North Star Elementary School experiences heating problems
ALBUQUERQUE, NM – There’s a checklist for sending your kids to school: backpack, jacket, maybe a lunch box, but who sent their kids to school with a radiant heater?
Apparently, this was the reality for at least one student at an Albuquerque elementary school in the Northeast Heights. We spoke to some very concerned parents and a representative from the Albuquerque Public School.
Parents say the heat in the fifth grade wing of North Star Elementary School has been out for almost a month. They first learned about the cold classrooms when a teacher notified families earlier this month.
An APS spokesman said the heating system was repaired on Wednesday but in the meantime three long and cold weeks had passed for the children.
“It was very cold and I brought an extra heater,” a fifth-grader explained on the phone as her father drove her home from school on Wednesday.
“You brought an extra heater?” her father asked.
“Yes, Mom asked me to bring a little plug-in heater that we have,” she said.
Some families with fifth graders at North Star Elementary School have had to get creative with dressing for school. Ever since they got a text from their kids’ teacher on Jan. 5 saying the heat is off and the kids should dress warmly — and in layers.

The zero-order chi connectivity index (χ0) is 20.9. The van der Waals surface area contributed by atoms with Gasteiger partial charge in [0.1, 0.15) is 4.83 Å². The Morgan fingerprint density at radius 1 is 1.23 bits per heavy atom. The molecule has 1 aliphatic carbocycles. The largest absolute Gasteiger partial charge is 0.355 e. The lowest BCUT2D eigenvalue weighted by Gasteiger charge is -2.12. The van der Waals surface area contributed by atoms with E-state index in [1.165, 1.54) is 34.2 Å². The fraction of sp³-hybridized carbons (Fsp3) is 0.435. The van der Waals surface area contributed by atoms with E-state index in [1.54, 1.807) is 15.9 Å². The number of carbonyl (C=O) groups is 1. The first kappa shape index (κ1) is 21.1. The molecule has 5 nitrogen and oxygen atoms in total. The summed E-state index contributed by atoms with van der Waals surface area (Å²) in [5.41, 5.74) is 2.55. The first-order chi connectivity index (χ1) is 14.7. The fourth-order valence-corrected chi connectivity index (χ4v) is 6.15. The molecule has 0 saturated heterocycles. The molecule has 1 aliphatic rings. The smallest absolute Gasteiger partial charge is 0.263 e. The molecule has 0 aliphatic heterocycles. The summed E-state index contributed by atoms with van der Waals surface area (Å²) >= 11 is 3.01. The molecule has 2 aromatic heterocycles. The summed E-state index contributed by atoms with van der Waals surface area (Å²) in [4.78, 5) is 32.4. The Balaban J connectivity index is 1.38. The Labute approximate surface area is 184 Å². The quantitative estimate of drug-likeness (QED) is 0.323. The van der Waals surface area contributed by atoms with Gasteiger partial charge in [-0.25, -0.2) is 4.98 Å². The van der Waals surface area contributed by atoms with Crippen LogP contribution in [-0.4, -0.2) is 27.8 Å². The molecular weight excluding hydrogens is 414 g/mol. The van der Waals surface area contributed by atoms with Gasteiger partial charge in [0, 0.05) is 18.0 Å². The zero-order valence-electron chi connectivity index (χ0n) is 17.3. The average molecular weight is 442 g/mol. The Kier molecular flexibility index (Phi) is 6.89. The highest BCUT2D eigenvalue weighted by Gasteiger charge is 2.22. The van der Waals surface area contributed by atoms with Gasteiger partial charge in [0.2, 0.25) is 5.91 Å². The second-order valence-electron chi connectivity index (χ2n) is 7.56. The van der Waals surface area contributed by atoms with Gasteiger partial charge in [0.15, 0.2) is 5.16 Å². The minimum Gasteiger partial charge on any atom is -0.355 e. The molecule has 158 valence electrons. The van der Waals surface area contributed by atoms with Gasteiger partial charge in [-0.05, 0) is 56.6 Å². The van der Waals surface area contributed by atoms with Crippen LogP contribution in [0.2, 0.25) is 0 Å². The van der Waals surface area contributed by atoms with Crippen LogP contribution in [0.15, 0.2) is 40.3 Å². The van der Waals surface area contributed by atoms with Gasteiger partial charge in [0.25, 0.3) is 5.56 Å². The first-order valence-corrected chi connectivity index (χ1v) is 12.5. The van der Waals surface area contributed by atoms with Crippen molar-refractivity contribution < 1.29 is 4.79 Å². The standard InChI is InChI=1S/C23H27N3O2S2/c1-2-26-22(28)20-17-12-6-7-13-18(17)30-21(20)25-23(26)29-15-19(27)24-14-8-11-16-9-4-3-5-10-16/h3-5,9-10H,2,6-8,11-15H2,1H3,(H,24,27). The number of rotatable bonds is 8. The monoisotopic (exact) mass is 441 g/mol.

“I don’t blame the teacher at all for working on it. But they had no luck, every time the caretaker comes out he says he fixed it but it wasn’t fixed and that started earlier this year,” the father added on the drive home.
But the problems didn’t end there. Last Tuesday, the parents received another text message from the teacher, suggesting that the children bring blankets to class because the heating is still not fixed.
“I’m sure they don’t learn much because they’re more concerned with how to stay warm,” the father said.
APS spokeswoman Monica Armenta confirms the heating system broke in the fifth-grade wing of the building earlier this month – but it was fixed on Wednesday.
Still, while the kids were in class, average temperatures in Albuquerque — since it broke — have hovered between 70 and 80 degrees. In fact, the only time the temperature surpassed 40 degrees in the past three weeks was on January 15, a Sunday when there were no students at school.
“I was deeply concerned and disappointed with APS, how can you keep children going to school when we had temperatures as low as 20 degrees and highs as high as 30 and high winds? It’s unacceptable, it’s super unacceptable,” he said
According to Armenta, this is actually a common problem in the district, and many heaters fail every year. She claims that staff are doing their best to complete these repairs as quickly as possible. The addition of their technicians will be checking North Star’s elemental heater on Thursday to ensure these repairs are sticking.